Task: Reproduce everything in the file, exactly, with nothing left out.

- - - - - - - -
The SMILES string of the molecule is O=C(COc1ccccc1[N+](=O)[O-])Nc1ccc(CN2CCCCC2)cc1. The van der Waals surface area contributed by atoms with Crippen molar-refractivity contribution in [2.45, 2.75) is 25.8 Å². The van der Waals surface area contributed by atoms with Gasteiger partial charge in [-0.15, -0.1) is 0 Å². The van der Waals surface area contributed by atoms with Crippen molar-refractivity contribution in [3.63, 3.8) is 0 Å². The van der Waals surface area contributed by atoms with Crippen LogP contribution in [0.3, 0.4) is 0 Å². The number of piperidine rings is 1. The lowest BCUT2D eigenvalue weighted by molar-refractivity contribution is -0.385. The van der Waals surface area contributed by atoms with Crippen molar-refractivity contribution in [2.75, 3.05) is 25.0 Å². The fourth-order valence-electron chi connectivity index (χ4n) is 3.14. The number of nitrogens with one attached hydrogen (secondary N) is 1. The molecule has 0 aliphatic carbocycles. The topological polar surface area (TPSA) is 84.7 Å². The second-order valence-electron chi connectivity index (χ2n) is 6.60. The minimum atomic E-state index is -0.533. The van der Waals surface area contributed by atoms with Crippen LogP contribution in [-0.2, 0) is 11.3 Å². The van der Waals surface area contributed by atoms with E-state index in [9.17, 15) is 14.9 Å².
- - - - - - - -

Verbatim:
The SMILES string of the molecule is O=C(COc1ccccc1[N+](=O)[O-])Nc1ccc(CN2CCCCC2)cc1. The van der Waals surface area contributed by atoms with Crippen molar-refractivity contribution in [2.45, 2.75) is 25.8 Å². The van der Waals surface area contributed by atoms with Gasteiger partial charge in [-0.15, -0.1) is 0 Å². The van der Waals surface area contributed by atoms with Crippen molar-refractivity contribution in [3.63, 3.8) is 0 Å². The van der Waals surface area contributed by atoms with Crippen LogP contribution in [0.3, 0.4) is 0 Å². The number of piperidine rings is 1. The lowest BCUT2D eigenvalue weighted by molar-refractivity contribution is -0.385. The van der Waals surface area contributed by atoms with Crippen molar-refractivity contribution in [2.75, 3.05) is 25.0 Å². The fourth-order valence-electron chi connectivity index (χ4n) is 3.14. The number of nitrogens with one attached hydrogen (secondary N) is 1. The molecule has 0 aliphatic carbocycles. The topological polar surface area (TPSA) is 84.7 Å². The second-order valence-electron chi connectivity index (χ2n) is 6.60. The minimum atomic E-state index is -0.533. The van der Waals surface area contributed by atoms with Crippen LogP contribution in [-0.2, 0) is 11.3 Å². The van der Waals surface area contributed by atoms with E-state index in [9.17, 15) is 14.9 Å².